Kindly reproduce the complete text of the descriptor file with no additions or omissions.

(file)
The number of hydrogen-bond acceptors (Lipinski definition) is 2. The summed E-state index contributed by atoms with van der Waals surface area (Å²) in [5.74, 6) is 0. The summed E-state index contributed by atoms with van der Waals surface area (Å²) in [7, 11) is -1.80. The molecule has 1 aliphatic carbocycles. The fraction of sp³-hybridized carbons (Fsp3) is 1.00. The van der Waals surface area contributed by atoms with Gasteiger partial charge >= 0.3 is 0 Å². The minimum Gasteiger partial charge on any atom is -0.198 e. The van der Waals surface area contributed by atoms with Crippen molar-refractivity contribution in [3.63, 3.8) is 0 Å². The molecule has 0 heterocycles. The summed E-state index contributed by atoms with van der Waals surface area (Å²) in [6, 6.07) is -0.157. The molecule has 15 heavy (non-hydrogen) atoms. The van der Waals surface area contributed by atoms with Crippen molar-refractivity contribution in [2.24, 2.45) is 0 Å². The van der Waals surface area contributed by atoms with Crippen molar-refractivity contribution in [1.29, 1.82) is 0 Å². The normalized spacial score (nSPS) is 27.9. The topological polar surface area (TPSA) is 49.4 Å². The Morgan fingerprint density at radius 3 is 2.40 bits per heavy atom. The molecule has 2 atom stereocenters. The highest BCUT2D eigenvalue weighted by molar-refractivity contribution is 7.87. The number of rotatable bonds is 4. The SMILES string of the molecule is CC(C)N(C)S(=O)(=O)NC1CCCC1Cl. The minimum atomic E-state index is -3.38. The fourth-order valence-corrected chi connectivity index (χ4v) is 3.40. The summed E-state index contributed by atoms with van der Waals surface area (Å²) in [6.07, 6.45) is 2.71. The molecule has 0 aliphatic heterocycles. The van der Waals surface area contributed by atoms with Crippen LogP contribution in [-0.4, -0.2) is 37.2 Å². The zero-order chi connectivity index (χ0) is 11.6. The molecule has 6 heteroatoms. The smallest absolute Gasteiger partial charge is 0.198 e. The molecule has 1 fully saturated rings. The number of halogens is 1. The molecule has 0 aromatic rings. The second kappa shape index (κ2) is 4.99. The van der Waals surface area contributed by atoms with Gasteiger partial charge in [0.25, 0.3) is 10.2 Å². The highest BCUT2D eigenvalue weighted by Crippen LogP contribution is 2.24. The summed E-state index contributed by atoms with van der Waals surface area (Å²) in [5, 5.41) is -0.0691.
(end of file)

The number of hydrogen-bond acceptors (Lipinski definition) is 2. The summed E-state index contributed by atoms with van der Waals surface area (Å²) in [5.74, 6) is 0. The summed E-state index contributed by atoms with van der Waals surface area (Å²) in [7, 11) is -1.80. The molecule has 1 aliphatic carbocycles. The fraction of sp³-hybridized carbons (Fsp3) is 1.00. The van der Waals surface area contributed by atoms with Gasteiger partial charge >= 0.3 is 0 Å². The minimum Gasteiger partial charge on any atom is -0.198 e. The van der Waals surface area contributed by atoms with Crippen molar-refractivity contribution in [3.63, 3.8) is 0 Å². The molecule has 0 heterocycles. The summed E-state index contributed by atoms with van der Waals surface area (Å²) in [6, 6.07) is -0.157. The molecule has 15 heavy (non-hydrogen) atoms. The van der Waals surface area contributed by atoms with Crippen molar-refractivity contribution in [2.24, 2.45) is 0 Å². The van der Waals surface area contributed by atoms with Crippen molar-refractivity contribution in [1.29, 1.82) is 0 Å². The normalized spacial score (nSPS) is 27.9. The topological polar surface area (TPSA) is 49.4 Å². The Morgan fingerprint density at radius 3 is 2.40 bits per heavy atom. The molecule has 2 atom stereocenters. The highest BCUT2D eigenvalue weighted by molar-refractivity contribution is 7.87. The number of rotatable bonds is 4. The SMILES string of the molecule is CC(C)N(C)S(=O)(=O)NC1CCCC1Cl. The minimum atomic E-state index is -3.38. The fourth-order valence-corrected chi connectivity index (χ4v) is 3.40. The summed E-state index contributed by atoms with van der Waals surface area (Å²) in [6.07, 6.45) is 2.71. The molecule has 0 aliphatic heterocycles. The van der Waals surface area contributed by atoms with Crippen LogP contribution in [-0.4, -0.2) is 37.2 Å². The zero-order chi connectivity index (χ0) is 11.6. The molecule has 6 heteroatoms. The smallest absolute Gasteiger partial charge is 0.198 e. The molecule has 1 fully saturated rings. The number of halogens is 1. The molecule has 0 aromatic rings. The second kappa shape index (κ2) is 4.99. The van der Waals surface area contributed by atoms with Gasteiger partial charge in [0.25, 0.3) is 10.2 Å². The highest BCUT2D eigenvalue weighted by Crippen LogP contribution is 2.24. The summed E-state index contributed by atoms with van der Waals surface area (Å²) in [5, 5.41) is -0.0691.